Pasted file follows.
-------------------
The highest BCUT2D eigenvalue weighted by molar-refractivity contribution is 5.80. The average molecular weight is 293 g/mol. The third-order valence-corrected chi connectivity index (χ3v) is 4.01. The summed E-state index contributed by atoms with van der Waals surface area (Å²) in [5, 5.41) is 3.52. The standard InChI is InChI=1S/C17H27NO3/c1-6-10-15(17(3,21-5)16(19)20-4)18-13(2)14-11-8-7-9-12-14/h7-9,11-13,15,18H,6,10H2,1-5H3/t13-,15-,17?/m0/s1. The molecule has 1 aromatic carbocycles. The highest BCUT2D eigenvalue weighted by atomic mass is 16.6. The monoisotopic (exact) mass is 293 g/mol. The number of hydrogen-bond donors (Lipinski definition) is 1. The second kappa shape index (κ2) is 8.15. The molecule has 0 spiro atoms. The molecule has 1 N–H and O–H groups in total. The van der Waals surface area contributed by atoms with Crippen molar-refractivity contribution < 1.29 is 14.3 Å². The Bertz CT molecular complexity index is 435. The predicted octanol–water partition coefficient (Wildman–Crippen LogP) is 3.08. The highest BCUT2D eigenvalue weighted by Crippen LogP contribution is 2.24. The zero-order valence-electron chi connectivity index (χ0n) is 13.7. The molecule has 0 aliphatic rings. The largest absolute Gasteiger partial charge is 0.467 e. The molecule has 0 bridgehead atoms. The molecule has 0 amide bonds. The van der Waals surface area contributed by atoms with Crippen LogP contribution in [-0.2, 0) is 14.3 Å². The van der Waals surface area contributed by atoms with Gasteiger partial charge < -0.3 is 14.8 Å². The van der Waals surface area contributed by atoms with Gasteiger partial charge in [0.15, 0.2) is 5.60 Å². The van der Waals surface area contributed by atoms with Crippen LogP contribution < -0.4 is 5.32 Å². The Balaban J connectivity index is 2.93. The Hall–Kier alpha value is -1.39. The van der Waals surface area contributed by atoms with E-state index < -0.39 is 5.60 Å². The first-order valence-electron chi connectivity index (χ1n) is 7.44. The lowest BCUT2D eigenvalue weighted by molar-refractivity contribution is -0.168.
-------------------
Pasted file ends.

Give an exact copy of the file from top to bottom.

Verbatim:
The highest BCUT2D eigenvalue weighted by molar-refractivity contribution is 5.80. The average molecular weight is 293 g/mol. The third-order valence-corrected chi connectivity index (χ3v) is 4.01. The summed E-state index contributed by atoms with van der Waals surface area (Å²) in [5, 5.41) is 3.52. The standard InChI is InChI=1S/C17H27NO3/c1-6-10-15(17(3,21-5)16(19)20-4)18-13(2)14-11-8-7-9-12-14/h7-9,11-13,15,18H,6,10H2,1-5H3/t13-,15-,17?/m0/s1. The molecule has 1 aromatic carbocycles. The highest BCUT2D eigenvalue weighted by atomic mass is 16.6. The monoisotopic (exact) mass is 293 g/mol. The number of hydrogen-bond donors (Lipinski definition) is 1. The second kappa shape index (κ2) is 8.15. The molecule has 0 spiro atoms. The molecule has 1 N–H and O–H groups in total. The van der Waals surface area contributed by atoms with Crippen molar-refractivity contribution < 1.29 is 14.3 Å². The Bertz CT molecular complexity index is 435. The predicted octanol–water partition coefficient (Wildman–Crippen LogP) is 3.08. The highest BCUT2D eigenvalue weighted by Crippen LogP contribution is 2.24. The zero-order valence-electron chi connectivity index (χ0n) is 13.7. The molecule has 0 aliphatic rings. The largest absolute Gasteiger partial charge is 0.467 e. The molecule has 0 bridgehead atoms. The molecule has 0 amide bonds. The van der Waals surface area contributed by atoms with Crippen LogP contribution in [-0.2, 0) is 14.3 Å². The van der Waals surface area contributed by atoms with Gasteiger partial charge < -0.3 is 14.8 Å². The van der Waals surface area contributed by atoms with Gasteiger partial charge in [0.15, 0.2) is 5.60 Å². The van der Waals surface area contributed by atoms with Crippen LogP contribution < -0.4 is 5.32 Å². The Balaban J connectivity index is 2.93. The Hall–Kier alpha value is -1.39. The van der Waals surface area contributed by atoms with E-state index < -0.39 is 5.60 Å². The first-order valence-electron chi connectivity index (χ1n) is 7.44. The lowest BCUT2D eigenvalue weighted by molar-refractivity contribution is -0.168.